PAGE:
Hobart statue commemorates WW1 soldiers
By Nancy Coltun Webster
via the Chicago Post-Tribune, September 2, 2016
Hobart Park Superintendent John Mitchell took a step closer to the "Spirit of the American Doughboy" monument and put his finger on the Vietnam plaque near the name of Donald E. Erwin, and said "a cousin on my mom's side."
For as long as most of Hobart residents can remember, the "Doughboy" has kept watch on the city from his pedestal at the intersection of Lincoln Avenue, 7th Street and Main Street. A grim reminder of war, he stands with a rifle in his left hand and a grenade ready to toss with his left. Plaques memorialize those who gave their lives in the two world wars, Korea, Vietnam and the Global War on Terrorism.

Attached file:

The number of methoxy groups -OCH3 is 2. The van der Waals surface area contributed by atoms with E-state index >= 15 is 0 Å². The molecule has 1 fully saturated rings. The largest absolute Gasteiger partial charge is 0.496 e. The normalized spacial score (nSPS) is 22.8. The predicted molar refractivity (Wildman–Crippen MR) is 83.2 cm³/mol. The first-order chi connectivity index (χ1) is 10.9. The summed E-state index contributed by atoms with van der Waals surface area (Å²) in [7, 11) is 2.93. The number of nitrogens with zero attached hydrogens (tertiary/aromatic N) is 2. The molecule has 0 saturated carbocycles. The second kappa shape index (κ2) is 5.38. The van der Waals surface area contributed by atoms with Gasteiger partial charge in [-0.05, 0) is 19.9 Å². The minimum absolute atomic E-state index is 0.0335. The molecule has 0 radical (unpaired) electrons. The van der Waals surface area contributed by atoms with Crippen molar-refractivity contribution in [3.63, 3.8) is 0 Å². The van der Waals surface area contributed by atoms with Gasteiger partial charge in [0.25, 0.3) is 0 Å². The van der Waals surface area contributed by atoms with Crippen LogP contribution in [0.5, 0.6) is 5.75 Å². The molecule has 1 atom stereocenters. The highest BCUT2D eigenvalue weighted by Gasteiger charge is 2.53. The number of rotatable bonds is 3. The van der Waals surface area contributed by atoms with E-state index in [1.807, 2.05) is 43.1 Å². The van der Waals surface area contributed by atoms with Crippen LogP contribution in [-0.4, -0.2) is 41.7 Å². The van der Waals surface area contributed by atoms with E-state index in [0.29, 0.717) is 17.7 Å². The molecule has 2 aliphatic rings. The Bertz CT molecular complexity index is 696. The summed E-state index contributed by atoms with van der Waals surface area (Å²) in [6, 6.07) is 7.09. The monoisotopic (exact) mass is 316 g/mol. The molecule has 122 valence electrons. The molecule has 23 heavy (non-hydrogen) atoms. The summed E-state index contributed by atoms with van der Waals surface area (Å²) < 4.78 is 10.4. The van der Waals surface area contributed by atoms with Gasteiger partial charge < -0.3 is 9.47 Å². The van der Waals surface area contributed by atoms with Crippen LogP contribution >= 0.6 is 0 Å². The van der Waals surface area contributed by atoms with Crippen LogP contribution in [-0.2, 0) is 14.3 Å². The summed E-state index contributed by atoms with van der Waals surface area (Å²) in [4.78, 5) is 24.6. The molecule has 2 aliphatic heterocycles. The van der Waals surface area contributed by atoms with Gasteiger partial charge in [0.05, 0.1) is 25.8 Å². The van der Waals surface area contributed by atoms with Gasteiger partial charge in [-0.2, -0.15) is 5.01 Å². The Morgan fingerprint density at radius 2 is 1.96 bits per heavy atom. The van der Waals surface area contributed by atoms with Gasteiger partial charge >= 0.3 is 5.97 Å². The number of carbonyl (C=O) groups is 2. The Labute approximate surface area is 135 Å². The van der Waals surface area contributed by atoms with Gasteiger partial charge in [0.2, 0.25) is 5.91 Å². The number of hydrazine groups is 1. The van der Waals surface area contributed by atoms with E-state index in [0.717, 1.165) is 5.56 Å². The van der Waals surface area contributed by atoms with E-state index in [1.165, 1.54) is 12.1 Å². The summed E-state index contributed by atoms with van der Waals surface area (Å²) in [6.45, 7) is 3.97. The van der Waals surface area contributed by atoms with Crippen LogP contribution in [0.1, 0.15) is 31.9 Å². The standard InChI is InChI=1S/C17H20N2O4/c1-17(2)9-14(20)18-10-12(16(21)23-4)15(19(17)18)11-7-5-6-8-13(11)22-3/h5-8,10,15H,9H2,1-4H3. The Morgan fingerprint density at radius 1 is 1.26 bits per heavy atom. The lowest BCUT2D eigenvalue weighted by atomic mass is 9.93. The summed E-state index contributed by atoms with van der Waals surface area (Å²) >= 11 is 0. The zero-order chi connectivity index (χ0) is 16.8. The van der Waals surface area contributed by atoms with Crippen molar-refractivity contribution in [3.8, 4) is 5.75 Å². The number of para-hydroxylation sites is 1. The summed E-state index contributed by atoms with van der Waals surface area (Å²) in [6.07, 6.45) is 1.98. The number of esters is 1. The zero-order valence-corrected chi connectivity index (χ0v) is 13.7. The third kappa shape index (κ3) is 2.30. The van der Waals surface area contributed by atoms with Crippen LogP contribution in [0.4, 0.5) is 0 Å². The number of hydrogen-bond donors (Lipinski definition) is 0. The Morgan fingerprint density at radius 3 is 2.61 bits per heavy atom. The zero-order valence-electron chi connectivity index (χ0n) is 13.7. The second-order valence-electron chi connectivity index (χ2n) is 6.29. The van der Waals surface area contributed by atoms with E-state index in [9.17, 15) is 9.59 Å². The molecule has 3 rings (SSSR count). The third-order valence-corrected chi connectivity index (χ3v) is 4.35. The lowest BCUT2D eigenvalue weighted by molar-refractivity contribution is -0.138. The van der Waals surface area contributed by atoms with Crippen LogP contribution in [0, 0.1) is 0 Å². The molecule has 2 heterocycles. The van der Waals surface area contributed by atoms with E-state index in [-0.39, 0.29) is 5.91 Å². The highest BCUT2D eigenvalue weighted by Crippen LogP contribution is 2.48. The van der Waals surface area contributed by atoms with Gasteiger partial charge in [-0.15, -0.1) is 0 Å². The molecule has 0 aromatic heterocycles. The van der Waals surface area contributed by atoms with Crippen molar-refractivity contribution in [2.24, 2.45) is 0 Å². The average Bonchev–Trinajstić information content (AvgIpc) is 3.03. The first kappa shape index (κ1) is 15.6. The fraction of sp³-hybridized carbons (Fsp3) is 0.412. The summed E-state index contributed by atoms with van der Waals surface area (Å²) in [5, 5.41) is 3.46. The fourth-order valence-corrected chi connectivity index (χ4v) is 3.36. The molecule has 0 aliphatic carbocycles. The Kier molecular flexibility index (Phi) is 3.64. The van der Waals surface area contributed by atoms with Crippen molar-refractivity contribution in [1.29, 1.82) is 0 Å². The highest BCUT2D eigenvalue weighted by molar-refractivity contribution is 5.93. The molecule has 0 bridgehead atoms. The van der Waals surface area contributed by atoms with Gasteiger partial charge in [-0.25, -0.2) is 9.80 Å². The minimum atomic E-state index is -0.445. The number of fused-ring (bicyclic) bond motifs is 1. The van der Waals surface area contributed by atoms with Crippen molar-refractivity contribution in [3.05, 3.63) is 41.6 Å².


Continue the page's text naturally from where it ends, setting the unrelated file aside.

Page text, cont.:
The pressed copper statue was originally dedicated at 11 a.m. on the nation's seventh Armistice Day, Wednesday, Nov. 11, 1925, reported the Nov. 13, 1925, Hobart Gazette provided by Rita McBride of the Hobart Historical Society. According to The Gazette, the dedication was "witnessed by one of the largest crowds ever assembled in our city." Two American Legion Post 54 members on horseback followed by the school band and 1,000 schoolchildren marched to the intersection as the event got underway.
The 1925 Armistice Day was a significant celebration in Lake County. The time of day was important, because that was reported to be the time the last shot of World War I was fired.
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